Months of ramped up Carbanak activity that includes a new host of targets and new command and control strategy has reinvigorated attention on a criminal outfit that may have at one time stolen up to $1 billion from banks worldwide.
Carbanak has moved on from an almost exclusive focus on financial services and has been hitting a number of organizations in the hospitality, restaurant and retail markets, using a bevy of tools that would make a state-sponsored APT group envious.
But perhaps the most ingenious and effective shift is the group’s decision to run command-and-control from a number of Google’s cloud-based services such as Google Forms and Google Sheets. Traffic to and from compromised computers, which includes uploads of stolen payment card and other sensitive information and downloads of new commands and malware, is encrypted and obfuscated. Traffic to these services likely wouldn’t be blocked by an organization because it’s Google, and finding malicious traffic or stolen data presents a serious challenge, even to Google.
Google refused to comment on the scope of the challenge, or whether it has been able to shut down any of the command and control accounts.
“We’re constantly working to protect people from all forms of malware and other types of attacks. We’re aware of this particular issue and taking the appropriate actions,” a Google spokesperson told Threatpost.
Researchers at Trustwave and Forcepoint said they disclosed their findings in recently published research to Google.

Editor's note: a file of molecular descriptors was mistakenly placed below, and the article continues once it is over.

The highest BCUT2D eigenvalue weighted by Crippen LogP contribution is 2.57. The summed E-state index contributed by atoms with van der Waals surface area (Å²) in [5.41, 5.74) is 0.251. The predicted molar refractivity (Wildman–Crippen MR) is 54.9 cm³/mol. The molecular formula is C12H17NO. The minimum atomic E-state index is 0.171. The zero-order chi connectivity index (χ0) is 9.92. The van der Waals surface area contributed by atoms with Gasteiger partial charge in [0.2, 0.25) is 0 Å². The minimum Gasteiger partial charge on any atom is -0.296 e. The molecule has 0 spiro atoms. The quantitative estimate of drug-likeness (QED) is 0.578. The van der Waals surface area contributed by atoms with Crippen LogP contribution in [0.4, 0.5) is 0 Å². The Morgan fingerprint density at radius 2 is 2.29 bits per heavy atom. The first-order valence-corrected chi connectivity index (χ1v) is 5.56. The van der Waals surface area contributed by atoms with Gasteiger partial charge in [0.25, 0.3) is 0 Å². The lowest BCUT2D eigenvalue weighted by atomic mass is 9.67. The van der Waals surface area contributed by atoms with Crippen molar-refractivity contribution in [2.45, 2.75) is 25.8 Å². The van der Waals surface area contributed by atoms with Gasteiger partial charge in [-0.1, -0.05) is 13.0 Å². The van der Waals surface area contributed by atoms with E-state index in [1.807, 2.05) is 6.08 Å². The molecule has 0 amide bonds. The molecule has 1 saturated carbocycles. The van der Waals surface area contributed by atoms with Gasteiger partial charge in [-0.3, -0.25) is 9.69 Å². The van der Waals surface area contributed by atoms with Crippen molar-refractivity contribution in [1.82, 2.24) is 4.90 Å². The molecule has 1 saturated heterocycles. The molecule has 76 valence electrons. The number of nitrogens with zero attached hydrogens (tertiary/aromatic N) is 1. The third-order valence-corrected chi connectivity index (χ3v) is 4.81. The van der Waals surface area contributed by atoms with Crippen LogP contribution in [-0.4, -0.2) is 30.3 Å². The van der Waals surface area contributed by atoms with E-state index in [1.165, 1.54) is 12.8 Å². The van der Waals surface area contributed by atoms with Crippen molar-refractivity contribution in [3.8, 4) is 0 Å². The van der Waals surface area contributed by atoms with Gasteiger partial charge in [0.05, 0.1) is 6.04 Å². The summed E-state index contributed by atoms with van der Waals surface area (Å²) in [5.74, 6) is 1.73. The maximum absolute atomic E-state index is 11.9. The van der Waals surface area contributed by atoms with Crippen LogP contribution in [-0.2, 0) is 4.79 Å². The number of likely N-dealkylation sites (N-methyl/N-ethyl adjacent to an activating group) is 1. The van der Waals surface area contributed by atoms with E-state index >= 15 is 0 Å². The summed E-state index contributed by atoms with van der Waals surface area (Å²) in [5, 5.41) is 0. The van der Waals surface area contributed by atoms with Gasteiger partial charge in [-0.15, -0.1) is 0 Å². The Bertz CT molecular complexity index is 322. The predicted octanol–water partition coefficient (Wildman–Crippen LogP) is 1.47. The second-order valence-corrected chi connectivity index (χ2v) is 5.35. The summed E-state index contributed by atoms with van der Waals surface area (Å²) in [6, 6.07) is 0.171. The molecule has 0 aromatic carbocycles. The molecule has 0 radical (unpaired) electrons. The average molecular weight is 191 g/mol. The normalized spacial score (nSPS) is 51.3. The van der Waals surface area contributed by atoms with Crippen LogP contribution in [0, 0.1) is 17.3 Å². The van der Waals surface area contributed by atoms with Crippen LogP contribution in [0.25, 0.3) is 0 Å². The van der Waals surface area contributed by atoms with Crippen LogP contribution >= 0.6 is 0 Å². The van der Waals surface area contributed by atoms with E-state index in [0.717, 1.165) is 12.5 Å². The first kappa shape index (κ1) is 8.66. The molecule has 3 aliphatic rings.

In the meantime, Carbanak continues to carry out campaigns in North America and Europe, infiltrating enterprise networks, infecting servers, point-of-sale terminals and client workstations.
“They are very stubborn and very good,” said Trustwave global director of incident response and computer forensics Brian Hussey. “They’ve been doing it for years; it’s their profession. Their malware and capabilities are cutting edge. They don’t make dumb mistakes. They’re stealthy how they infiltrate victims, they’re good at lateral movement and leaving backdoors so that it’s easy to re-engage. It’s their professionalism really.”
Trustwave published a 45-page report on Wednesday about Carbanak activity that echoes some of what Forcepoint published earlier this week, in particular around the use of Google services for command and control. It diagrams some attacks, most of which start with spear phishing emails containing malicious Word documents as attachments. The attachments require users to enable macros in order to view the attached document and execute the attack. Attackers have gone so far as to place a phone call to the target and use social engineering in an attempt to get them to open and execute the malware tied to the attachment.
Once on a machine, the attackers are determined to move laterally until they land on a worthy machine; they do so using pass-the-hash attacks for privilege escalation with the aim of gaining domain or admin level access. They’ve also been able to buy legitimate digital certificates from Comodo that they’ve used to sign malware; the companies and individuals in Russia used to buy the certs are likely phony, Trustwave said.
“The Carbanak campaigns include full-service malware that does everything from escalating privileges to shutting down antivirus,” Hussey said. “They have the ability to target much more than payment card data. They can target R&D, personal information, anything in the environment. We know they are targeting payment data and getting away with a lot. The concern is they can go a lot further with the tools they have available.”
Trustwave says much of this activity is earmarked Carbanak, but the clincher was the use of the Anunak backdoor (signed with the Comodo cert), and VBScript land PowerShell script files capable of receiving commands or exfiltrating data.
Trustwave published hashes associated with the malicious files and IP addresses for the malicious hosts connecting with compromised computers.